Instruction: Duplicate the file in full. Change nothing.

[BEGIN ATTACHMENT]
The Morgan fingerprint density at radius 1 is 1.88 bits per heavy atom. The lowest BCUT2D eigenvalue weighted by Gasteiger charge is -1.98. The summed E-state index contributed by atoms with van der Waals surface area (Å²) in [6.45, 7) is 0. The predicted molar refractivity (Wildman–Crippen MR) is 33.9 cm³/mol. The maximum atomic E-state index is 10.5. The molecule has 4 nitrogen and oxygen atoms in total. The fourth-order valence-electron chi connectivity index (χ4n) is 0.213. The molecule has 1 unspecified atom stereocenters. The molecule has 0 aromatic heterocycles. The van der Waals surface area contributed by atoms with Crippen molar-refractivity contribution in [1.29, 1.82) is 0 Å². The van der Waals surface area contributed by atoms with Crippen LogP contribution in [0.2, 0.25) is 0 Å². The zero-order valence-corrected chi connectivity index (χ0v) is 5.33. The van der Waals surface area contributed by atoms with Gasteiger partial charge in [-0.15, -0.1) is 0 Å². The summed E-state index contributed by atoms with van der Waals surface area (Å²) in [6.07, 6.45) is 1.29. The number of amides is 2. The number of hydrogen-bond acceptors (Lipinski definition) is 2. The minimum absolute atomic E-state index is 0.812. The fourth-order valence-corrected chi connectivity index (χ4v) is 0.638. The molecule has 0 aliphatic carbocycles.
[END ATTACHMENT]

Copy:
The Morgan fingerprint density at radius 1 is 1.88 bits per heavy atom. The lowest BCUT2D eigenvalue weighted by Gasteiger charge is -1.98. The summed E-state index contributed by atoms with van der Waals surface area (Å²) in [6.45, 7) is 0. The predicted molar refractivity (Wildman–Crippen MR) is 33.9 cm³/mol. The maximum atomic E-state index is 10.5. The molecule has 4 nitrogen and oxygen atoms in total. The fourth-order valence-electron chi connectivity index (χ4n) is 0.213. The molecule has 1 unspecified atom stereocenters. The molecule has 0 aromatic heterocycles. The van der Waals surface area contributed by atoms with Crippen molar-refractivity contribution in [1.29, 1.82) is 0 Å². The van der Waals surface area contributed by atoms with Crippen LogP contribution in [0.2, 0.25) is 0 Å². The zero-order valence-corrected chi connectivity index (χ0v) is 5.33. The van der Waals surface area contributed by atoms with Gasteiger partial charge in [-0.15, -0.1) is 0 Å². The summed E-state index contributed by atoms with van der Waals surface area (Å²) in [6.07, 6.45) is 1.29. The number of amides is 2. The number of hydrogen-bond acceptors (Lipinski definition) is 2. The minimum absolute atomic E-state index is 0.812. The fourth-order valence-corrected chi connectivity index (χ4v) is 0.638. The molecule has 0 aliphatic carbocycles.